Think Again by Adam Grant
I read the extract on our website and ordered a copy straight away – I was instantly hooked! Adam Grant shows us how to examine our knowledge and opinions to see if our views are still serving us well, and provides heaps of real-life stories to show why this is an important and valuable thing to do. For a non-fiction title, this book is hard to put down. However, I did have to keep putting it down – not because it wasn’t interesting, because it’s one of the most interesting and engaging books I’ve read in recent times – but because there was just so much great content I had to keep stopping to think (and rethink!) about everything I was reading. This is my favourite book from 2021 and I’ll probably be recommending it to people forever, it’s too good to miss. – Lucy, United Book Distributors
Malibu Rising by Taylor Jenkins Reid
Set in 1983, the story revolves around a day in the lives of the Riva siblings – Nina, Jay, Hud, and Kit – as they prepare for Nina’s infamous end-of-summer party. The annual event is the hottest invitation in Malibu, as everyone vies to be near the famous progeny of renowned singer, Mick Riva. (Yes, the same Mick Riva who was once married to Evelyn Hugo. Just in case you’re wondering.)
As the story unfolds across the day of the party we go back in time to unravel the lives of the four Riva kids and how they got to this point in time.
This is my 3rd Taylor Jenkins Reid book and like Daisy Jones I highly recommend you pop on your list for a great beach read this Christmas. – Janine, sales
A Glasshouse of Stars by Shirley Marr
A Glasshouse of Stars is a beautiful way for children to understand some of the big issues in life. The way Shirley writes about forced migration, cultural traditions, racism, death, bereavement and parentification with the escapism of magical realism is gentle and profound. I adored Meixing and her new friend Kevin – who is so misunderstood even to himself. My heart broke for them and then rejoiced. It is a sweet book about friendship and family love and filled with the quiet determination of Meixing. It belongs in every classroom and library.’ – Jane, sales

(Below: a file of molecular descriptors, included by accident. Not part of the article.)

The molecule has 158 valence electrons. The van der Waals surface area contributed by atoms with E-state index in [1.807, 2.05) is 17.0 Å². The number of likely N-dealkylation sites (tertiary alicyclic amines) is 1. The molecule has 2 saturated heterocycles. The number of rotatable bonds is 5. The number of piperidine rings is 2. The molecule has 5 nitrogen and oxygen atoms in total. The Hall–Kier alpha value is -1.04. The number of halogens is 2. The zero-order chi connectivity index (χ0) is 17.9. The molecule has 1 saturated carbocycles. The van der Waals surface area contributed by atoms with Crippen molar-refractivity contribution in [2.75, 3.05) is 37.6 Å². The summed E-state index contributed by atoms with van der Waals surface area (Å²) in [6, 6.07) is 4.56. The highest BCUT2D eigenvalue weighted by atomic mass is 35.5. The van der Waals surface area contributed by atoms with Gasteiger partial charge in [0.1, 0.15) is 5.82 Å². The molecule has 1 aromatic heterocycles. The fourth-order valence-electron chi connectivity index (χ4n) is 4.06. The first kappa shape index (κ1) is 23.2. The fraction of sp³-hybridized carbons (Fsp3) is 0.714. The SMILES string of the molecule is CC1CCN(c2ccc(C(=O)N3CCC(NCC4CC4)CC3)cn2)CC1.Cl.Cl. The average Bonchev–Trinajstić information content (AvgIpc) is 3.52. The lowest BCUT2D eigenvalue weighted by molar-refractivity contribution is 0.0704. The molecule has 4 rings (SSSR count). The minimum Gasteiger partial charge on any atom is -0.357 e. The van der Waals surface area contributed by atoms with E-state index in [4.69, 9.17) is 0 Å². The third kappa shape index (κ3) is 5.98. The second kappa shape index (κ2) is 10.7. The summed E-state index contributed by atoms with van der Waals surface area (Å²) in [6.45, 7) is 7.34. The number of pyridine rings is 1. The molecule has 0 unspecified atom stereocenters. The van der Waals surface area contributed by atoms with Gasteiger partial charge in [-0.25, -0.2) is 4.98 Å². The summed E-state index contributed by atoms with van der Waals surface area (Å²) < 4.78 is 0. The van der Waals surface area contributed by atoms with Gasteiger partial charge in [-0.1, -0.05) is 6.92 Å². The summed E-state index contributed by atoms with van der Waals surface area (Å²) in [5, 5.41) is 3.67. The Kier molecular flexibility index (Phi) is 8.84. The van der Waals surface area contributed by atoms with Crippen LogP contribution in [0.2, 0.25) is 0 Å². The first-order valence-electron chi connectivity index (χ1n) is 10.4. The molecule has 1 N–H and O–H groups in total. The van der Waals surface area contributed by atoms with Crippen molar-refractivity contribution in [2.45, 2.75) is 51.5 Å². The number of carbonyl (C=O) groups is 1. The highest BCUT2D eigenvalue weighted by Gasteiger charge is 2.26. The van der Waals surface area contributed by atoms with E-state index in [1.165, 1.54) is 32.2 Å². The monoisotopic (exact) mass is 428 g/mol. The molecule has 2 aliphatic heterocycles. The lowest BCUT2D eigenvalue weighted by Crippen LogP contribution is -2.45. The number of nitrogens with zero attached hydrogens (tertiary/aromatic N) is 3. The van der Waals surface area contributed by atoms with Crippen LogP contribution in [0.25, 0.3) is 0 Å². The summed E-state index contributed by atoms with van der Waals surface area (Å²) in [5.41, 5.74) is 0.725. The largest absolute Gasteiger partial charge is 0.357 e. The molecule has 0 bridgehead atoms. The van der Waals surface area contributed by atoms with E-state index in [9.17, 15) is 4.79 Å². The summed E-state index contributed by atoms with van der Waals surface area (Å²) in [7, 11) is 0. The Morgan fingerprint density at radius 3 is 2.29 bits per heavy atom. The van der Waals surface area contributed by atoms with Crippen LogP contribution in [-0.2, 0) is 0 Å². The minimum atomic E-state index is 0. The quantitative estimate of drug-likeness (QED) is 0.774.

The Spy's Wife by Fiona McIntosh
If there ever was a year to crave an escapist read it is 2021, and Fiona McIntosh’s latest blockbuster The Spy’s Wife delivers above and beyond in the escapism department. Readers will become besotted with Evie, the feisty main character who falls in love with a German spy but all is not as it seems… the couple travel across pre-war Europe in search of the truth and racing against time to stop the unthinkable from happening. This book is a historic, edge of your seat adventure, highly recommended! – Heidi, marketing
The Deep by Kyle Perry
Thrilling, compelling, jaw-dropping and a whole host of other powerful adjectives – The Deep by Kyle Perry is a must-read. Just like the ocean itself, this story sweeps you in from the very first page and you won’t be able to stop reading. It contains high-stakes action – at sea and on land – as well as an intriguing family drama that will have you switching allegiance from one character to the next as you delve further and further into the machinations of the Dempsey family. A perfect read for your commute, your summer holiday or for the night owls, something to keep you up way past your bedtime. – Holly, publishing
The Paper Palace by Miranda Cowley Heller
I feel like with all the hype around this book there really is little for me to say aside from, believe it. This book is THAT good. The Paper Palace takes place on a single summery day on Cape Cod but at the same time across one woman’s history of fifty years. Miranda Cowley Heller delicately interweaves flashbacks to a chaotic childhood, finding love and a terrible incident, with the present day and a decision her main character, Elle, may live to regret. I’m finding myself continuously distracted, all the time thinking about this book. The writing is almost poetic and the dialogue is some of the best I’ve ever read. I implore everyone to read it. – Hannah, publicity
Never Saw Me Coming by Vera Kurian